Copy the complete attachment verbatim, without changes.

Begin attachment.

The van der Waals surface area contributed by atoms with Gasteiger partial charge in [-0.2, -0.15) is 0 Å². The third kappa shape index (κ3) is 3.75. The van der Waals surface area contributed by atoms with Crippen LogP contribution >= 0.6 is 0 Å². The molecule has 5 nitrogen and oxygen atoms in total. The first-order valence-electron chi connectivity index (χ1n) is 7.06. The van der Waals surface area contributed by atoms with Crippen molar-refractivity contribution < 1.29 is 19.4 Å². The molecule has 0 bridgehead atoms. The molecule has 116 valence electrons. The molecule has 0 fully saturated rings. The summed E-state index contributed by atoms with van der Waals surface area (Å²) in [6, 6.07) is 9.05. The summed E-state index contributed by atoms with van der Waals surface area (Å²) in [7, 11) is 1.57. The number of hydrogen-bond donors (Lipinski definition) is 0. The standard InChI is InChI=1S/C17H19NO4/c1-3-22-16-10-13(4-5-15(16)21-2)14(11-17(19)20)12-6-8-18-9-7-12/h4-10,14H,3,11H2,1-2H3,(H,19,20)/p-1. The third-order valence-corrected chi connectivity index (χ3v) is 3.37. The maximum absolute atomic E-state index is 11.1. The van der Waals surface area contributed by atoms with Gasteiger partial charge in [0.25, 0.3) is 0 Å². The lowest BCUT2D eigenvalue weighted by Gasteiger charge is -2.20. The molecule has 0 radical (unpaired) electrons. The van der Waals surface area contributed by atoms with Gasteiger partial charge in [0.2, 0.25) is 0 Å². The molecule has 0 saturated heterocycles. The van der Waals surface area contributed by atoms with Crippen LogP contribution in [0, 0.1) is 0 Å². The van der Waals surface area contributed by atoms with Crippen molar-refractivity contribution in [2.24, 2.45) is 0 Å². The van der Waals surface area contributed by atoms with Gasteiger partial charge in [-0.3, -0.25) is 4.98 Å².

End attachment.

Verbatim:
The van der Waals surface area contributed by atoms with Gasteiger partial charge in [-0.2, -0.15) is 0 Å². The third kappa shape index (κ3) is 3.75. The van der Waals surface area contributed by atoms with Crippen LogP contribution >= 0.6 is 0 Å². The molecule has 5 nitrogen and oxygen atoms in total. The first-order valence-electron chi connectivity index (χ1n) is 7.06. The van der Waals surface area contributed by atoms with Crippen molar-refractivity contribution < 1.29 is 19.4 Å². The molecule has 0 bridgehead atoms. The molecule has 116 valence electrons. The molecule has 0 fully saturated rings. The summed E-state index contributed by atoms with van der Waals surface area (Å²) in [6, 6.07) is 9.05. The summed E-state index contributed by atoms with van der Waals surface area (Å²) in [7, 11) is 1.57. The number of hydrogen-bond donors (Lipinski definition) is 0. The standard InChI is InChI=1S/C17H19NO4/c1-3-22-16-10-13(4-5-15(16)21-2)14(11-17(19)20)12-6-8-18-9-7-12/h4-10,14H,3,11H2,1-2H3,(H,19,20)/p-1. The third-order valence-corrected chi connectivity index (χ3v) is 3.37. The maximum absolute atomic E-state index is 11.1. The van der Waals surface area contributed by atoms with Gasteiger partial charge in [0.25, 0.3) is 0 Å². The lowest BCUT2D eigenvalue weighted by Gasteiger charge is -2.20. The molecule has 0 radical (unpaired) electrons. The van der Waals surface area contributed by atoms with Gasteiger partial charge in [0.2, 0.25) is 0 Å². The molecule has 0 saturated heterocycles. The van der Waals surface area contributed by atoms with Crippen LogP contribution in [0, 0.1) is 0 Å². The van der Waals surface area contributed by atoms with Crippen molar-refractivity contribution in [2.24, 2.45) is 0 Å². The van der Waals surface area contributed by atoms with Gasteiger partial charge in [-0.3, -0.25) is 4.98 Å².